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This article was originally published on March 13, 2020.
You might not think that a simulation meant for kids could change how something plays out in real life, but in the 1990s, the arcade game NBA Jam did exactly that. One feature of the game allowed players to be “on fire.” The more a player scored, the higher chance he or she had of scoring again.
Fast forward to today and you can’t escape the concept of a hot streak, or a “hot hand”' as it’s called in basketball. Athletes swear by it, even refusing to touch another player’s “hot” hand. But is a hot streak as real as some people believe it to be?
, a sports writer for The Wall Street Journal and author of “ ,” argues that the idea of a hot hand is very real — and it isn’t exclusive to basketball either.
- According to Cohen, pretty much everyone at some point has a winning streak of some kind. Take Rob Reiner, a director who by 1986 was celebrating a string of hit movies. Cohen says Reiner’s hot hand was what won him the green light to pursue his dream project: “The Princess Bride.”
- How do we know that hot streaks aren’t just coincidences? The has been raging since “The Princess Bride” went into production. While researchers originally thought the hot hand only existed in people’s heads, Cohen says that looking at the statistics of coin flips is effectively changing minds. Researchers found that after one coinflip resulting in heads, there was only a 40% chance of it landing heads again.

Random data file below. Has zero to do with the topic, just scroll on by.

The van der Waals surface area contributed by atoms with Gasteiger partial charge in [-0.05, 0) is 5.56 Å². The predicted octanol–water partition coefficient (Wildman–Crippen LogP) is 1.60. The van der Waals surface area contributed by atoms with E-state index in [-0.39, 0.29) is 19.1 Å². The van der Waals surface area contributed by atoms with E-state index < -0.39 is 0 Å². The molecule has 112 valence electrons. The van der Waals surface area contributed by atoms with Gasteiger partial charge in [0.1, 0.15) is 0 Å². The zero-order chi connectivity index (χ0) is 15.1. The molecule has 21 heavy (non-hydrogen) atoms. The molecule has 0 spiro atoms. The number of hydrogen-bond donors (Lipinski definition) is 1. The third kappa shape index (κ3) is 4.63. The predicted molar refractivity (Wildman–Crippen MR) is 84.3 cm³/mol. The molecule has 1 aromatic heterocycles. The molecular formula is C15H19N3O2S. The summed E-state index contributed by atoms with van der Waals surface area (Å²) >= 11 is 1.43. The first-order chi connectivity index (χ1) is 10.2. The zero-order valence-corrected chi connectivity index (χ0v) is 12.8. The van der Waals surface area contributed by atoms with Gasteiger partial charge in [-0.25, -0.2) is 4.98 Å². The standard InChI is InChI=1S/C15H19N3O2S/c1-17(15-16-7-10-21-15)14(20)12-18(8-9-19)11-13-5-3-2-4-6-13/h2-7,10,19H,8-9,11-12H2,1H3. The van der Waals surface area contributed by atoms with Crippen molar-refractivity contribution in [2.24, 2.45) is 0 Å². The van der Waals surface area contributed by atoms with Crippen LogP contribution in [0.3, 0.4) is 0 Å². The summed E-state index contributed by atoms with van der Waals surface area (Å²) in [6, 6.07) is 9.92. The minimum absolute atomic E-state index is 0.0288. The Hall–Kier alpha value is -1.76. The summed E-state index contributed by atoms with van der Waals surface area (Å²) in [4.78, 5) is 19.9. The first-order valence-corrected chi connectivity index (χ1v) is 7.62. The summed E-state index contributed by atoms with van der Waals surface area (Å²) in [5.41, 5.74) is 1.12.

- Not all streaks are infallible. Cohen cautions against confusing a hot hand with a lucky streak at the casino. Cohen says control is the defining factor — an NBA player has some control over every shot but when it comes to gambling, the house holds all the cards.
- Check out Steph Curry’s where he scored over 50 points.
- Mark Turmell, one of the creators of NBA Jam, had a hot streak that almost landed him a job at a (then) relatively-new company called Microsoft. Learn more about him and his career in .
- “The Princess Bride” is an enduring cult classic, and according to Cohen, wouldn’t have been made without director Rob Reiner’s hot streak. Read more about the making of the film in this article from .